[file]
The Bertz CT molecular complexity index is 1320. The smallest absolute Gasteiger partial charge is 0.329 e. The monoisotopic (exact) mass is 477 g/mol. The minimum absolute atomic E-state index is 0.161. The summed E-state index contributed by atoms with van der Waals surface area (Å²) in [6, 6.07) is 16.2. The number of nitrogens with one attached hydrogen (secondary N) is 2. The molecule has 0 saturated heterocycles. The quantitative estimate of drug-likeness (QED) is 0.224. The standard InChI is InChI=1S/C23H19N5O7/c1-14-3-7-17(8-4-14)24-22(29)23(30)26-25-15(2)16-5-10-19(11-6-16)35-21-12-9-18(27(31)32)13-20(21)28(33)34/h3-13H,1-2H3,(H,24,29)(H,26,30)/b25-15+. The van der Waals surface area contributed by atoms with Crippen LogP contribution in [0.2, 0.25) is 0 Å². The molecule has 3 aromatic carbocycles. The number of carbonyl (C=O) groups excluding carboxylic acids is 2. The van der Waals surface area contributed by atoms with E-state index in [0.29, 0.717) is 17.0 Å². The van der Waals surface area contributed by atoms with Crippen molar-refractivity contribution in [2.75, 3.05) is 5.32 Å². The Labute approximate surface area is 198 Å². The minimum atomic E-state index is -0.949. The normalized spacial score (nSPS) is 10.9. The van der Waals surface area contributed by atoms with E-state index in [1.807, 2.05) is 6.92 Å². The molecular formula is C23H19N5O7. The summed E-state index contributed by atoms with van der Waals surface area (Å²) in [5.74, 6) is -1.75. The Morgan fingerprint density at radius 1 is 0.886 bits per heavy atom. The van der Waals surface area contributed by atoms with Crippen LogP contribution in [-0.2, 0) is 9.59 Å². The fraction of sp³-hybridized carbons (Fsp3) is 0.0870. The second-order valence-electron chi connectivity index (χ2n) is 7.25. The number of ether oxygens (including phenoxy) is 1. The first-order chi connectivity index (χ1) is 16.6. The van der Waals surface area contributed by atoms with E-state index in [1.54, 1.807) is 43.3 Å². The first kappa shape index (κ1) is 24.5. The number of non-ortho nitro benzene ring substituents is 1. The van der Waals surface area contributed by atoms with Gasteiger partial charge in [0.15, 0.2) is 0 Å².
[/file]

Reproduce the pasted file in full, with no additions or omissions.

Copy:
The Bertz CT molecular complexity index is 1320. The smallest absolute Gasteiger partial charge is 0.329 e. The monoisotopic (exact) mass is 477 g/mol. The minimum absolute atomic E-state index is 0.161. The summed E-state index contributed by atoms with van der Waals surface area (Å²) in [6, 6.07) is 16.2. The number of nitrogens with one attached hydrogen (secondary N) is 2. The molecule has 0 saturated heterocycles. The quantitative estimate of drug-likeness (QED) is 0.224. The standard InChI is InChI=1S/C23H19N5O7/c1-14-3-7-17(8-4-14)24-22(29)23(30)26-25-15(2)16-5-10-19(11-6-16)35-21-12-9-18(27(31)32)13-20(21)28(33)34/h3-13H,1-2H3,(H,24,29)(H,26,30)/b25-15+. The van der Waals surface area contributed by atoms with Crippen LogP contribution in [0.2, 0.25) is 0 Å². The molecule has 3 aromatic carbocycles. The number of carbonyl (C=O) groups excluding carboxylic acids is 2. The van der Waals surface area contributed by atoms with E-state index in [0.29, 0.717) is 17.0 Å². The van der Waals surface area contributed by atoms with Crippen molar-refractivity contribution in [2.75, 3.05) is 5.32 Å². The Labute approximate surface area is 198 Å². The minimum atomic E-state index is -0.949. The normalized spacial score (nSPS) is 10.9. The van der Waals surface area contributed by atoms with E-state index in [1.807, 2.05) is 6.92 Å². The molecular formula is C23H19N5O7. The summed E-state index contributed by atoms with van der Waals surface area (Å²) in [5.74, 6) is -1.75. The Morgan fingerprint density at radius 1 is 0.886 bits per heavy atom. The van der Waals surface area contributed by atoms with Crippen LogP contribution in [-0.2, 0) is 9.59 Å². The fraction of sp³-hybridized carbons (Fsp3) is 0.0870. The second-order valence-electron chi connectivity index (χ2n) is 7.25. The number of ether oxygens (including phenoxy) is 1. The first-order chi connectivity index (χ1) is 16.6. The van der Waals surface area contributed by atoms with E-state index in [1.54, 1.807) is 43.3 Å². The first kappa shape index (κ1) is 24.5. The number of non-ortho nitro benzene ring substituents is 1. The van der Waals surface area contributed by atoms with Gasteiger partial charge in [0.15, 0.2) is 0 Å².